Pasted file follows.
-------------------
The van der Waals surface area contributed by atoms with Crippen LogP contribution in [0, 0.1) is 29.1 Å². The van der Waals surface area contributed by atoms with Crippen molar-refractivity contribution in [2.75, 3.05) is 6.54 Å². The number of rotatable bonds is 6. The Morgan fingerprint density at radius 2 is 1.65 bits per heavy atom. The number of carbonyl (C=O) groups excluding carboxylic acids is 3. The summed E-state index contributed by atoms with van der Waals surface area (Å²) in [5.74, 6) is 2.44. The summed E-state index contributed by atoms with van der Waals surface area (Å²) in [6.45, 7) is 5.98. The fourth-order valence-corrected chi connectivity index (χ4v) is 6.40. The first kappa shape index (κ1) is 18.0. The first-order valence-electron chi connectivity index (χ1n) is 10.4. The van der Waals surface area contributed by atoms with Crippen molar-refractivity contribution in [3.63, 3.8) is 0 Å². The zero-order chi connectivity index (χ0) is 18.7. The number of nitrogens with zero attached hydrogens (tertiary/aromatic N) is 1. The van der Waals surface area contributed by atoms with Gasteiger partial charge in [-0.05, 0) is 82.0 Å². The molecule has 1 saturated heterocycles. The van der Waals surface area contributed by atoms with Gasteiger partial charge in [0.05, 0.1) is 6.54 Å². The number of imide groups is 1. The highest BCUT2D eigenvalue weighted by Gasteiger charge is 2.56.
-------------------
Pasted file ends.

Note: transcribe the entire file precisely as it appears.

The van der Waals surface area contributed by atoms with Crippen LogP contribution in [0, 0.1) is 29.1 Å². The van der Waals surface area contributed by atoms with Crippen molar-refractivity contribution in [2.75, 3.05) is 6.54 Å². The number of rotatable bonds is 6. The Morgan fingerprint density at radius 2 is 1.65 bits per heavy atom. The number of carbonyl (C=O) groups excluding carboxylic acids is 3. The summed E-state index contributed by atoms with van der Waals surface area (Å²) in [5.74, 6) is 2.44. The summed E-state index contributed by atoms with van der Waals surface area (Å²) in [6.45, 7) is 5.98. The fourth-order valence-corrected chi connectivity index (χ4v) is 6.40. The first kappa shape index (κ1) is 18.0. The first-order valence-electron chi connectivity index (χ1n) is 10.4. The van der Waals surface area contributed by atoms with Crippen molar-refractivity contribution in [3.63, 3.8) is 0 Å². The zero-order chi connectivity index (χ0) is 18.7. The number of nitrogens with zero attached hydrogens (tertiary/aromatic N) is 1. The van der Waals surface area contributed by atoms with Gasteiger partial charge in [-0.05, 0) is 82.0 Å². The molecule has 1 saturated heterocycles. The van der Waals surface area contributed by atoms with Gasteiger partial charge in [0.05, 0.1) is 6.54 Å². The number of imide groups is 1. The highest BCUT2D eigenvalue weighted by Gasteiger charge is 2.56.